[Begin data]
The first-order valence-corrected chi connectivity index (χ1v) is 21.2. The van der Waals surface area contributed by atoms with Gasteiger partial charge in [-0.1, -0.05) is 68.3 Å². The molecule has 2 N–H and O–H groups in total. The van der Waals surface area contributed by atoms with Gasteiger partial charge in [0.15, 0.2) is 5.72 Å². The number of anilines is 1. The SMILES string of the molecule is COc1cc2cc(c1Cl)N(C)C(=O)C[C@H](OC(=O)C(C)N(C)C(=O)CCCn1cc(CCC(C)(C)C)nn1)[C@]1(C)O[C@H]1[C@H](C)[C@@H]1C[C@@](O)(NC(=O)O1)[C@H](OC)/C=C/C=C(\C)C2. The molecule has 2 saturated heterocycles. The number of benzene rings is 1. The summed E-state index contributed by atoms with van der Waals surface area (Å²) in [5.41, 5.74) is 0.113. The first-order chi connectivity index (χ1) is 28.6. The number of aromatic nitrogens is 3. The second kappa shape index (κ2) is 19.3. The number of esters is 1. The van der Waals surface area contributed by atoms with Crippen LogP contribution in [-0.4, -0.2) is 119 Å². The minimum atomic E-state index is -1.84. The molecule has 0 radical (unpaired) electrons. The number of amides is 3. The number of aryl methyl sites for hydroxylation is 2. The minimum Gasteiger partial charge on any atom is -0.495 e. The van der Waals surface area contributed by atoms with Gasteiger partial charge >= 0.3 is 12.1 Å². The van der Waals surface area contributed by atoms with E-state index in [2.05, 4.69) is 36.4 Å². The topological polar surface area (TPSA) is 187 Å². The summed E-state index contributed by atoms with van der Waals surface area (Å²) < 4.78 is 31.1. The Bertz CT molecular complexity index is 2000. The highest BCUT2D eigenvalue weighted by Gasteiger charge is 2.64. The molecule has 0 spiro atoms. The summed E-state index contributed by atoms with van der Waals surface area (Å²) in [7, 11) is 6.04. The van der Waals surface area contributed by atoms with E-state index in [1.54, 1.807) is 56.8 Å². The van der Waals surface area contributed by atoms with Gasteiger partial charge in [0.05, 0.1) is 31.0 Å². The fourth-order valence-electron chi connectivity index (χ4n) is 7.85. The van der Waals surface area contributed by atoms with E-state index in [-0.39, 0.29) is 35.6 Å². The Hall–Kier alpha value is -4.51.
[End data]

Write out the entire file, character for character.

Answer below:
The first-order valence-corrected chi connectivity index (χ1v) is 21.2. The van der Waals surface area contributed by atoms with Gasteiger partial charge in [-0.1, -0.05) is 68.3 Å². The molecule has 2 N–H and O–H groups in total. The van der Waals surface area contributed by atoms with Gasteiger partial charge in [0.15, 0.2) is 5.72 Å². The number of anilines is 1. The SMILES string of the molecule is COc1cc2cc(c1Cl)N(C)C(=O)C[C@H](OC(=O)C(C)N(C)C(=O)CCCn1cc(CCC(C)(C)C)nn1)[C@]1(C)O[C@H]1[C@H](C)[C@@H]1C[C@@](O)(NC(=O)O1)[C@H](OC)/C=C/C=C(\C)C2. The molecule has 2 saturated heterocycles. The number of benzene rings is 1. The summed E-state index contributed by atoms with van der Waals surface area (Å²) in [5.41, 5.74) is 0.113. The first-order chi connectivity index (χ1) is 28.6. The number of aromatic nitrogens is 3. The second kappa shape index (κ2) is 19.3. The number of esters is 1. The van der Waals surface area contributed by atoms with Crippen LogP contribution in [-0.4, -0.2) is 119 Å². The minimum atomic E-state index is -1.84. The molecule has 0 radical (unpaired) electrons. The number of amides is 3. The number of aryl methyl sites for hydroxylation is 2. The minimum Gasteiger partial charge on any atom is -0.495 e. The van der Waals surface area contributed by atoms with Gasteiger partial charge >= 0.3 is 12.1 Å². The van der Waals surface area contributed by atoms with E-state index in [2.05, 4.69) is 36.4 Å². The topological polar surface area (TPSA) is 187 Å². The summed E-state index contributed by atoms with van der Waals surface area (Å²) < 4.78 is 31.1. The Bertz CT molecular complexity index is 2000. The highest BCUT2D eigenvalue weighted by Gasteiger charge is 2.64. The molecule has 0 spiro atoms. The summed E-state index contributed by atoms with van der Waals surface area (Å²) in [7, 11) is 6.04. The van der Waals surface area contributed by atoms with E-state index in [1.54, 1.807) is 56.8 Å². The van der Waals surface area contributed by atoms with Gasteiger partial charge in [0.05, 0.1) is 31.0 Å². The fourth-order valence-electron chi connectivity index (χ4n) is 7.85. The van der Waals surface area contributed by atoms with E-state index in [-0.39, 0.29) is 35.6 Å². The Hall–Kier alpha value is -4.51.